Planning board review of ‘area in need of redevelopment’ designation for Princeton Shopping Center neighborhood postposed due to wrong Zoom information

An aerial view of the proposed area in need of redevelopment.

Dozens of frustrated residents tried to join the Princeton Planning Board’s public meeting on Zoom Thursday night only to receive a message on their screens that they had an invalid meeting ID for the meeting.

Because the wrong Zoom link was listed on the public notice for the meeting, the meeting was determined to be improperly noticed and was not held. The meeting has been postponed until later in the month and a new public notice must be issued.

Back in February, Princeton residents had trouble joining a Princeton Council Zoom meeting. Asked about the issue at the time, former administrator Marc Dashield told Planet Princeton the technical issue was out of the municipality’s control, because the municipality did not have its own Zoom account. He said the municipality uses Princeton University’s Zoom account because it is more robust and saves the town money. Asked Thursday whether the town is still using the university’s Zoom account, town officials didn’t know the answer. They said the town has been working to transition to its own Zoom account.

For the meeting that was scheduled for Thursday, planning board members and municipal staff members were slated to discuss whether the Princeton Shopping Center area should be designated an area in need of redevelopment. The 42.2-acre area that is part of the study includes the shopping center, a vacant parcel located between the shopping center and Terhune Road, Grover Park, vacant land, the former Princeton First Aid and Rescue Squad building, and the two houses next to the building that PFARS purchased several years ago. AvalonBay has been selected by the shopping center owners as the developer to build housing on the south end of the shopping center site, an area that is currently a parking lot that borders the Clearview Avenue neighborhood.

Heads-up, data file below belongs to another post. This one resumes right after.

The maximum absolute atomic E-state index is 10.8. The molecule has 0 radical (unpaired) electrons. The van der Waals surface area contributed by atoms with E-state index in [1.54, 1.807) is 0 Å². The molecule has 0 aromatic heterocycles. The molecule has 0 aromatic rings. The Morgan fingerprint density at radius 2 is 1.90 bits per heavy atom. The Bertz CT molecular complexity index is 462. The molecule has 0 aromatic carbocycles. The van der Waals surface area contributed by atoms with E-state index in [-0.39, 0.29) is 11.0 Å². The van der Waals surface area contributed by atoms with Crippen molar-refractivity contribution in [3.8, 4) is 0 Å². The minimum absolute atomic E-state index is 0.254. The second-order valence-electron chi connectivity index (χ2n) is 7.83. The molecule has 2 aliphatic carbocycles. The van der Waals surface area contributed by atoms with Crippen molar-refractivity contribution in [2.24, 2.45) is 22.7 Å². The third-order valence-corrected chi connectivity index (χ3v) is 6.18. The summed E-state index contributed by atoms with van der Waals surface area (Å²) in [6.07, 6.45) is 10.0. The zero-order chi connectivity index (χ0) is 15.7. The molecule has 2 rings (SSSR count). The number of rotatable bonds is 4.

Under New Jersey’s redevelopment law, a governing body has the power to initiate an investigation to determine whether an area is in need of redevelopment, to make a determination that an area is in need of redevelopment after an investigation and recommendation from the planning board, and adopt a redevelopment plan and carry out the redevelopment plan or create a redevelopment authority to carry out the plan.

The planning board has the power to conduct an investigation to determine whether an area is need of redevelopment and conduct a public hearing and make a recommendation to the governing body concerning the designation. The planning board can make recommendations concerning a redevelopment plan or prepare a redevelopment plan if so requested by the governing body.

The benefits of establishing an area in need of redevelopment include developing a plan that is specifically for an area or project and having the ability to select a redeveloper for the site and enter into contracts and agreements with the developer. A redevelopment authority can issue redevelopment area bonds to assist in financing the development of the site. The redevelopment authority can, but is not required to, provide long-term tax abatements on improvements to the site and may also create a payment in lieu of taxes program (PILOT) for the area. The PILOT money goes to the municipality. Unlike property taxes the developer would normally pay, none of the money goes to the public schools or the county. It all goes into municipal coffers, but governing bodies can make deals to give a percentage of the PILOT to the public schools and county.

At least one of the following criteria must be met in order for an area to be deemed an area in
need of redevelopment:

  • The generality of buildings are substandard, unsafe, unsanitary, dilapidated, or obsolescent, or are so lacking in light, air, or space, as to be conducive to unwholesome living or working conditions.
  • The discontinuance of the use of buildings previously used for commercial, manufacturing, or industrial purposes; the abandonment of such buildings; or the same being allowed to fall into so great a state of disrepair as to be untenantable.